What treats do you feed your horses?
Additionally, as expressed by one of our readers and very important, people should never feed horses these or any treats if the horse does not belong to them.
I share watermelon with my horses all the time. They LOVE it!
Our horse loves strawberries and peaches!
Please remind people never to feed horses these treats or any treats if the horse does not belong to them. It could prove devastating, if not deadly to a horse if you do not know the specifics. For example, especially during the summer months, people vacation on the Outer Banks, or other places where there are wild horses. Wild horses do not eat these types of treats. There has been one equine fatality on the Outer Banks already this summer by someone feeding it something that they thought horses eat. Please post a warning to your article so that others are aware. Thank you.
Great warning for everyone to be aware of, and have added to our post.
Our horses get their food topped with whatever we had fixed to eat that day, all that has been mentioned plus fresh guacamole, pineapple etc… They seem to love any live foods.
I make horse treats for my horses and put on top apple, carrot, polos, banana, beetroot, cucumber, celery, raisins, grapes, strawberries, pear, lettuce and watermelon rind. Are all of these okay for my horse? Also are dandelions okay for a horse to eat?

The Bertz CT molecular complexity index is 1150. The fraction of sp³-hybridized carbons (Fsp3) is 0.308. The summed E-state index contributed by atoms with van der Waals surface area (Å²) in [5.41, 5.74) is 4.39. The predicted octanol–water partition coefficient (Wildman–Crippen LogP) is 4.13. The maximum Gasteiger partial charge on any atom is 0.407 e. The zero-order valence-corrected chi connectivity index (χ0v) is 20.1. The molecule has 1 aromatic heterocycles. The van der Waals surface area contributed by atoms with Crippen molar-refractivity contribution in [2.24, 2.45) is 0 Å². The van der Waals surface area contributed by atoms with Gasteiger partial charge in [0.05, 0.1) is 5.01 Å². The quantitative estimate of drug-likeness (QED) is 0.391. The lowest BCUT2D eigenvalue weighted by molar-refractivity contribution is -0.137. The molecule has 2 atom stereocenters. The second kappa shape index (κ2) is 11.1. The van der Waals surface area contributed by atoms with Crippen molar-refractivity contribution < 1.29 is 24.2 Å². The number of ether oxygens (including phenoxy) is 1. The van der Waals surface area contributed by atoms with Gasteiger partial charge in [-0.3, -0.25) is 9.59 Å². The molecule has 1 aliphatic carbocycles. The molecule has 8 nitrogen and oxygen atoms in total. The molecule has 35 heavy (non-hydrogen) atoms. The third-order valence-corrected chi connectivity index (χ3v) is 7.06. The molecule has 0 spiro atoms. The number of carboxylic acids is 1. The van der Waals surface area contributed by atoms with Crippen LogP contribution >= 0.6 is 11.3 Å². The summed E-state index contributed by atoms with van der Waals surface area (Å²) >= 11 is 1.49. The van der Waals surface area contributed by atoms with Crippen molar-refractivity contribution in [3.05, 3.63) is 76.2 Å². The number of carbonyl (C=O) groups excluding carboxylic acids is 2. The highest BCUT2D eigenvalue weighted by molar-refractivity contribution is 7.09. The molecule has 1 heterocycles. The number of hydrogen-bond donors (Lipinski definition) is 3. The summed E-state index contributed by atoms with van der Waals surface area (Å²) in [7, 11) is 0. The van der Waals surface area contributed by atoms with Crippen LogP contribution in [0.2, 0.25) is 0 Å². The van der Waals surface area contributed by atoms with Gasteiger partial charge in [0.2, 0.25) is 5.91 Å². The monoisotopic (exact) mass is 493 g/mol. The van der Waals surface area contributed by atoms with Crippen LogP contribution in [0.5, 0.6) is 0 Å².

What a great mom for making all those treats! Dandelions are not known to be toxic to horses which is a good thing since they really seem to like them. I’d bookmark a web site like http://www.canhorseseat.com to use as a quick resource.
I’ve heard lettuce will bind horses guts if you find out this is true I’d love to know..
We have heard the same. Rutgers (https://esc.rutgers.edu/fact_sheet/odd-things-that-horses-eat/) states that lettuce is fine as a treat for horses, but definitely feed it in moderation. It’s also a great idea to double-check with your vet before feeding your horse any new foods, since some health conditions, like Cushings, may mean that normally acceptable horse treats aren’t a good idea for your individual horse.